An earth shattering 8.3 magnitude quake just struck Tokyo Bay. Buildings all across the city have crumbled, crushing thousands of people and fires are begining to devour what is left of the massive Tokyo metropolitan area. The flames have trapped hundreds of thousands in the inferno and ruptured water lines are preventing the suppression of the fires. Emergency medical supplies are needed immediately to aid the wounded and every second counts.

This scenario may seem far fetched, but it is exactly what happened shortly before noon on Sept. 1, 1923 in what is now known as the Great Kanto Earthquake. The disaster claimed thousands of lives and decimated Tokyo and the surrounding areas.

A Japanese disaster relief worker thanks Staff Sgt. Robert Dahlen of the 78th Aviation Battalio for his efforts during Japan's 2007 National Disaster Prevention Day on Saturday. (U.S. Army photo by Christopher Bush)

Japanese officials conducted the annual National Disaster Prevention Day on Saturday to ensure the city is prepared in the event of another disaster like the 1923 earthquake. In the Tokyo area, more than 20,000 people took part in the exercises.

In an effort to foster good relationships with civil authorities and to develop operational confidence, units from Camp Zama joined more than 200 other prevention organizations during the training.

Capt. James Campbell of the 78th Aviation Battalion of U.S. Army Japan had a major role in the planning and execution of the day's events. Campbell flew his UH 60 Black Hawk helicopter to pick up and deliver mock medical supplies during the drill.

Campbell said the purpose of his unit's involvement in the civil disaster drill was to, "strengthen our relationship with the local people and government" as well as to "exercise our response to a civil disaster."

In light rain and choppy wind, Campbell and his Black Hawk crew flew in the early morning hours from Camp Zama to the Tokyo Metropolitan Heliport to pick up boxes of medical supplies. Yet the adverse weather conditions were not considered a severe impediment for the crew.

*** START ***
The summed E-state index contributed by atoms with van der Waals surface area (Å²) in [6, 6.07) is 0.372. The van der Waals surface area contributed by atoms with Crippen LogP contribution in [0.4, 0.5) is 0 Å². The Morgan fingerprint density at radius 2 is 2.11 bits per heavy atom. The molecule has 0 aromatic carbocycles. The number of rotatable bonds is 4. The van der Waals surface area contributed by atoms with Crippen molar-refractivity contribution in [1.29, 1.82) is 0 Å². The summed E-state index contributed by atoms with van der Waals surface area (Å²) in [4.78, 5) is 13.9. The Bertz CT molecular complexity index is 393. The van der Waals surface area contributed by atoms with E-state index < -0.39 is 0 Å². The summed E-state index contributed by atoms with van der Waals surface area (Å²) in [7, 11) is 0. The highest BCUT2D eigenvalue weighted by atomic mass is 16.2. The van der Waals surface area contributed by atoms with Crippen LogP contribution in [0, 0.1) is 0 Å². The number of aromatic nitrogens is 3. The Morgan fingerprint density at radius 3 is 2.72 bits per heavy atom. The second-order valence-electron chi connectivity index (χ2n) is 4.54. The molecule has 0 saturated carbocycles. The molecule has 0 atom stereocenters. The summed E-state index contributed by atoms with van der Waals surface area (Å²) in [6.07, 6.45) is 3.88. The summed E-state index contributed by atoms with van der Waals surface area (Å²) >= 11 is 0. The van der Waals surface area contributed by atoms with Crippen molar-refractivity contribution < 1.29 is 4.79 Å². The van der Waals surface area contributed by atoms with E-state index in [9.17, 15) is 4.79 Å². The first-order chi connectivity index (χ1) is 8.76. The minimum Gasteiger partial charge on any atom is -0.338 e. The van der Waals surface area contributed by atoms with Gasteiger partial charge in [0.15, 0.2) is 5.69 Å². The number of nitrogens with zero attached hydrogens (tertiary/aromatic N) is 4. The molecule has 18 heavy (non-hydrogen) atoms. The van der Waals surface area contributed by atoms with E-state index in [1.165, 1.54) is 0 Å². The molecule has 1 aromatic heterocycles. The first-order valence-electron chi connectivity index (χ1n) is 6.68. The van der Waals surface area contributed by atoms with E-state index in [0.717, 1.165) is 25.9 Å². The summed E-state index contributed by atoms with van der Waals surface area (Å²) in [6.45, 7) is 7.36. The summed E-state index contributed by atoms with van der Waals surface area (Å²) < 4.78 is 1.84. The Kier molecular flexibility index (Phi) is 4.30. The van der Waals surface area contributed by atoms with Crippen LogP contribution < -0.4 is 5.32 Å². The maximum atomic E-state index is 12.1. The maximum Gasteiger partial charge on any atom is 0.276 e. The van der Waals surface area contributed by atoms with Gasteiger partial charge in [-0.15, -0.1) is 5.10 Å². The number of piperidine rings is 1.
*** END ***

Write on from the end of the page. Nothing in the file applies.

"The less than ideal weather for flying added realism to the exercise," Campbell said. "You have to consider the effects of weather on the relief aircraft because that can have a huge impact on the mission."

After loading and securing the supplies aboard the helicopter the crew quickly made their way to Tokyo's Akasaka Press Center in the middle of Tokyo where civil disaster relief workers loaded additional relief supplies.

After just minutes on the ground at the press center, the aircraft lifted into the cloudy skies and headed for nearby Yokota Air Base. Upon arrival at Yokota, the Black Hawk crew handed the boxes off to dozens of relief workers from the Tokyo Metrolpolitan Government.

The entire flight operation was complete within a couple of hours, but it took weeks of planning to fine tune and choreograph each movement of the operation.

"Because there were so many entities involved in the exercise, there is a lot of coordination between the TMG, U.S. Forces Japan, and U.S. Army Japan," Campbell said. "The TMG also had to coordinate with the Tokyo Fire Department, Police Department, Government of Japan, and with the U.S. and all other embassies in Tokyo."

Campbell said he attended several meetings with local government officials at Tokyo's disaster response center in Shinjuku and even conducted a rehearsal flight into the Tokyo Heliport.

"We were the first U.S. helicopter to land at the Tokyo Heliport so we felt it was important to go there and acquaint ourselves with the facility prior to the exercise," Campbell said.

Campbell also said he felt the day was a complete success despite the weather conditions because he felt conducting these types of operations are extremely important.

"The U.S. military has been called upon to respond to civil disasters around the world, and at home in the United States. Those situations rely heavily upon helicopter support to move rescuers, equipment, relief supplies, and evacuees in areas where the infrastructure is either destroyed or impeded by evacuating traffic," he said.

Kanako Sakai of the TMG said the drills were a "great success" that could not have been accomplished without the assistance of the personnel from the 78th Avn. Bn.

"The Tokyo Metropolitan Government is convinced that the drills deepened the trust and friendship between us," Sakai said.